Slowed pace along the Africa coast
Setting out from Hong Kong on 14th August 2008, Gitana 13 is tackling the climb up the Atlantic having rounded the legendary Cape of Good Hope in the early hours of yesterday. At a reduced pace over the past few hours, the maxi-catamaran in the colours of the LCF Rothschild Group is having trouble getting free of the clutches of a zone of light winds this morning. This isn't of great concern though as Lionel Lemonchois and his men know that they're soon to hit the SE'ly tradewinds and thus the expressway to the gates of the equator.

 We generally talk about the calm before the storm but the opposite is true for Gitana 13! The raging elements at the tip of South Africa have given way to evanescent winds and a calmed sea, as the 33 metre maxi-catamaran sails along the African coast bound for the equator. The situation is the result of the remains of the ridge of high pressure from the Saint Helena High: “we were caught by a zone of calms at around 0200 hours this morning. It wasn't really part of our programme but we're making do with the situation. Outside there are smooth seas despite some residual swell, and the anemometer is rarely exceeding 5 knots! We didn't really make much headway last night, encircled by the tentacles of this calm spell (zone of very light winds)” conceded the onboard navigator this morning.

However, this calm weather is in no way synonymous with a drop in pace aboard Gitana 13. Indeed, these light airs have called for permanent attention on the part of the ten sailors. Trimming the boat as best they can in order to exploit the slightest gusts and thus stand a chance of getting free and finding the way out, such has been the motivation of Lionel Lemonchois' men: “On deck, activity has been fairly intense throughout the night. You might think that no wind relates to no effort… but it's quite the opposite. The little amount of wind certainly enables a relaxed atmosphere but requires an enormous amount of physical effort: shifting sails to balance out the weight, fine trimming, manœuvres (gennaker hoisting); those on watch are frequently accompanied by the standby watch on deck” explains Dominique ‘Mino' Vittet.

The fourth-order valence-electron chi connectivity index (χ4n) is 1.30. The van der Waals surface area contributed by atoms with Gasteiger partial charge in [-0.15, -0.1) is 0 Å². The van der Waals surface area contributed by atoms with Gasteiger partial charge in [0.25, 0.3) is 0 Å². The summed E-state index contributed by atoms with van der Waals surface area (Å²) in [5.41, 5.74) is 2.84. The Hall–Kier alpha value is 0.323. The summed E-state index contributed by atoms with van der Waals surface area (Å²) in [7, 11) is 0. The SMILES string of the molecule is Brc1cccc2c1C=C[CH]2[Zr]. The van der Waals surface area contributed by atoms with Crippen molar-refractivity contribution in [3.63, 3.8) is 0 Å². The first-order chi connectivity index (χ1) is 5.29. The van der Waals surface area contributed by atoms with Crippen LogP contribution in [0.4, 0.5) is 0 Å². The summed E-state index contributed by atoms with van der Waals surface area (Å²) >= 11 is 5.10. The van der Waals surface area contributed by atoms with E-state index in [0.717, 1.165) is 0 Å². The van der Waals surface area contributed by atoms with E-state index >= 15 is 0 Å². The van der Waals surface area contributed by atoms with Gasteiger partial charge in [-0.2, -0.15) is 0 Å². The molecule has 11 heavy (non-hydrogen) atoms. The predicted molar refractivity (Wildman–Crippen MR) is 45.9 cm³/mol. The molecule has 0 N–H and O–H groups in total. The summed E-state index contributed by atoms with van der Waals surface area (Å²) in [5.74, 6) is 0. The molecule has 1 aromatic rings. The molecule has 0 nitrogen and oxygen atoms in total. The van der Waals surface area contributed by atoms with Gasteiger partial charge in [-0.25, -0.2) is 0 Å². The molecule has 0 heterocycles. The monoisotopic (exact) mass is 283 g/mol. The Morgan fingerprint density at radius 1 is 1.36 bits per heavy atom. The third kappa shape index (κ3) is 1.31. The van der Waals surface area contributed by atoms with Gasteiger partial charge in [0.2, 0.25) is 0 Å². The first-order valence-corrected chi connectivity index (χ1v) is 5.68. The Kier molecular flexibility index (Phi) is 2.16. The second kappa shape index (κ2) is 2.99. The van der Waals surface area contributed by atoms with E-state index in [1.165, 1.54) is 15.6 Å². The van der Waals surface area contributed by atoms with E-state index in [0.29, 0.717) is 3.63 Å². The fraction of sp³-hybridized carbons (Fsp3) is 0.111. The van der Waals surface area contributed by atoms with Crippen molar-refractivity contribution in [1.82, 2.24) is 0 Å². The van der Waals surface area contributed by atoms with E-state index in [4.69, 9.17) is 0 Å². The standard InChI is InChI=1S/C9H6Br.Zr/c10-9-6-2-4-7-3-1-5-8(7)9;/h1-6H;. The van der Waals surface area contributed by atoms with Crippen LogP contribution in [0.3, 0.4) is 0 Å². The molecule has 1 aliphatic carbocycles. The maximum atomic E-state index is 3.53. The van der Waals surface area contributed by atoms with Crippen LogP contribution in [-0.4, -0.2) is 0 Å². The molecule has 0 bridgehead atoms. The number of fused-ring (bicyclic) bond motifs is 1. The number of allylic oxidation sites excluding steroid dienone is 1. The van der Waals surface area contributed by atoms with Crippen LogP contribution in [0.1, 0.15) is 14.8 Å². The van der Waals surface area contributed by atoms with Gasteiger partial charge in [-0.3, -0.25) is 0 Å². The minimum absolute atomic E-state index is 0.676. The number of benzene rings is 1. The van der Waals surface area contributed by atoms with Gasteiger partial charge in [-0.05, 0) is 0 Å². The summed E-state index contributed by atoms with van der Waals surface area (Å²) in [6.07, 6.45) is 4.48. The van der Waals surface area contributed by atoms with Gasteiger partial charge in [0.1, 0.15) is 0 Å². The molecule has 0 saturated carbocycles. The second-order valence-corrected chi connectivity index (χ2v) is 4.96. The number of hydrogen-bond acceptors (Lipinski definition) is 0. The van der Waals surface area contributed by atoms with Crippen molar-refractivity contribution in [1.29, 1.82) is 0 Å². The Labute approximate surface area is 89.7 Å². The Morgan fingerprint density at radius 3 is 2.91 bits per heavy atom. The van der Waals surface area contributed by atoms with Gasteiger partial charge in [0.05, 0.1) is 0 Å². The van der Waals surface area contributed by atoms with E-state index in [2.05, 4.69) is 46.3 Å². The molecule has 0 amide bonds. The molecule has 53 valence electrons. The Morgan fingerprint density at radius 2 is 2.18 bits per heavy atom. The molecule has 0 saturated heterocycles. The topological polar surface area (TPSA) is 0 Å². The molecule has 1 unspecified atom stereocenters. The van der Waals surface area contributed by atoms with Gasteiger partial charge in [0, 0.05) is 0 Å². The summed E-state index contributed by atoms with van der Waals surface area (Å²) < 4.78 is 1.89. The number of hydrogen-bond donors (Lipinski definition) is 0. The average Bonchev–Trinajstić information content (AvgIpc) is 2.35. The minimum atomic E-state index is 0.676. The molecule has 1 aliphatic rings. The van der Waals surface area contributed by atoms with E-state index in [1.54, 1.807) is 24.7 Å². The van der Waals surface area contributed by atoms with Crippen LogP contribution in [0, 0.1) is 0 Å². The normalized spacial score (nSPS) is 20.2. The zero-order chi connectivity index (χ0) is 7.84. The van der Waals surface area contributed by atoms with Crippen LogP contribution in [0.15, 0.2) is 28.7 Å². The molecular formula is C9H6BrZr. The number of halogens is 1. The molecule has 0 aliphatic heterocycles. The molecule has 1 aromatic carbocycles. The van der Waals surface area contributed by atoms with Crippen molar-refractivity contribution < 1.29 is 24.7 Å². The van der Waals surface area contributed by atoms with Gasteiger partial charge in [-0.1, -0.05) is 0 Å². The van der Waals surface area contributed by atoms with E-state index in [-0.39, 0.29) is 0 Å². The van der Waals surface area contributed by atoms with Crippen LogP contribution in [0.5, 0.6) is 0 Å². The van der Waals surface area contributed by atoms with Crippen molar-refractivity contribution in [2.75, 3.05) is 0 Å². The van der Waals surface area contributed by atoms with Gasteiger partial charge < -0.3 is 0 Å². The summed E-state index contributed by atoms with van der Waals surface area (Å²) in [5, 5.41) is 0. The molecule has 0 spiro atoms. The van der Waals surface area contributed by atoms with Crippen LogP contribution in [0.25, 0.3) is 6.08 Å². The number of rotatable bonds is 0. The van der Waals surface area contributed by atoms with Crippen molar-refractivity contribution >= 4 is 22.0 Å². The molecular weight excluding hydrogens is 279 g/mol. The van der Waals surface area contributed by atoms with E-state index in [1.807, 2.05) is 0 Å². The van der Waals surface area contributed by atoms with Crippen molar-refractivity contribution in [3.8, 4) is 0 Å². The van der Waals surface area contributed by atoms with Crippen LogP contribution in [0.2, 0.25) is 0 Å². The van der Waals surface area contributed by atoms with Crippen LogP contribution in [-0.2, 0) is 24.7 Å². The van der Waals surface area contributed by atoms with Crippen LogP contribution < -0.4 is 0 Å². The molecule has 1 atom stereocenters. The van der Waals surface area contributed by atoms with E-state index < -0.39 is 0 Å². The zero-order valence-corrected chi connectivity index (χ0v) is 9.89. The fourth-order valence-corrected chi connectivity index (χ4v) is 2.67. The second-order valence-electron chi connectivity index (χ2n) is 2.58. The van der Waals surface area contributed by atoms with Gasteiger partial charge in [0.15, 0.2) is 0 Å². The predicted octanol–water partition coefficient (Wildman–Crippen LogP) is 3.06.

For the time being the skipper of Gitana 13 hasn't been able to begin repairs to the area of the boat which was damaged last Tuesday: an 80 cm crack on the starboard beam: “Despite the calms, Lionel hasn't yet begun repairs as our ship's wound requires tranquillity, as well as a few extra degrees. Heat is essential for the resin to set. As we wait to make sufficient northing and ensure that we have all the right conditions, Lionel is drawing up plans and preparing all the details of the intervention” the onboard navigator tells us.

The first signs of an ESE'ly air flow are this morning beginning to fill the sails of the maxi-catamaran equipped by Baron Benjamin de Rothschild, and the way out can't be far now. From then on, Lionel Lemonchois and his nine crew will endeavour to make as much northing as possible in order to find the established SE'ly tradewinds, synonymous with the expressway to the equator.

A few figures
Gitana 13 left Hong Kong on Thursday 14th August at 07h55'32'' (UT)
Friday 5th September at 0845 hours UT, Gitana 13 was sailing at 29°30.30 S / 15°27.42 E

Watch No1: Lionel Lemonchois (Skipper / watch leader / helmsman) / Olivier Wroczynski (trimmer /head of computers and power)  / David Boileau (Bowman /  head of deck fittings)
Watch No.2: Ludovic Aglaor (watch leader / helmsman) / Laurent Mermod (trimmer) / Ronan Le Goff (Bowman)
Watch No.3: Pascal Blouin (Watch leader / helmsman) / Ronan Guérin (trimmer) / Léopold Lucet (No.1, head of supplies and doctor)
Outside the watch system: Dominic Vittet (navigator)

The content that appears on this website is protected by copyright.
Any reproduction or representation is strictly forbidden.

For further information, please refer to the legal notice section.
Enter at least 4 characters...